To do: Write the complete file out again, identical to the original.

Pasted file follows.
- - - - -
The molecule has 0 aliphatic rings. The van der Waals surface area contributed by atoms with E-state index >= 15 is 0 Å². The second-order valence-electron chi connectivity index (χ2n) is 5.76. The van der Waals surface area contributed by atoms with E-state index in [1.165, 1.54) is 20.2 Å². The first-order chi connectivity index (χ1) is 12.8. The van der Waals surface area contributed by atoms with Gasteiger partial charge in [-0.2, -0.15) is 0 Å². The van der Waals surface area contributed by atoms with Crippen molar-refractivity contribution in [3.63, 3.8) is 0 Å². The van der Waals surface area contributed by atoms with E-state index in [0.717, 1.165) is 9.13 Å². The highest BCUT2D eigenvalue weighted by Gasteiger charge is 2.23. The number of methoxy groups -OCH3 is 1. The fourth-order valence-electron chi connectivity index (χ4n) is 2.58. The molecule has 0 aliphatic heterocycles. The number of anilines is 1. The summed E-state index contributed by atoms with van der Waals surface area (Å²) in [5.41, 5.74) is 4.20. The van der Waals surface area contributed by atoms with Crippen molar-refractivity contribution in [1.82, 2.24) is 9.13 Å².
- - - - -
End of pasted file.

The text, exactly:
The molecule has 0 aliphatic rings. The van der Waals surface area contributed by atoms with E-state index >= 15 is 0 Å². The second-order valence-electron chi connectivity index (χ2n) is 5.76. The van der Waals surface area contributed by atoms with E-state index in [1.165, 1.54) is 20.2 Å². The first-order chi connectivity index (χ1) is 12.8. The van der Waals surface area contributed by atoms with Gasteiger partial charge in [-0.2, -0.15) is 0 Å². The van der Waals surface area contributed by atoms with Crippen molar-refractivity contribution in [3.63, 3.8) is 0 Å². The van der Waals surface area contributed by atoms with E-state index in [0.717, 1.165) is 9.13 Å². The highest BCUT2D eigenvalue weighted by Gasteiger charge is 2.23. The number of methoxy groups -OCH3 is 1. The fourth-order valence-electron chi connectivity index (χ4n) is 2.58. The molecule has 0 aliphatic heterocycles. The number of anilines is 1. The summed E-state index contributed by atoms with van der Waals surface area (Å²) in [5.41, 5.74) is 4.20. The van der Waals surface area contributed by atoms with Crippen molar-refractivity contribution in [1.82, 2.24) is 9.13 Å².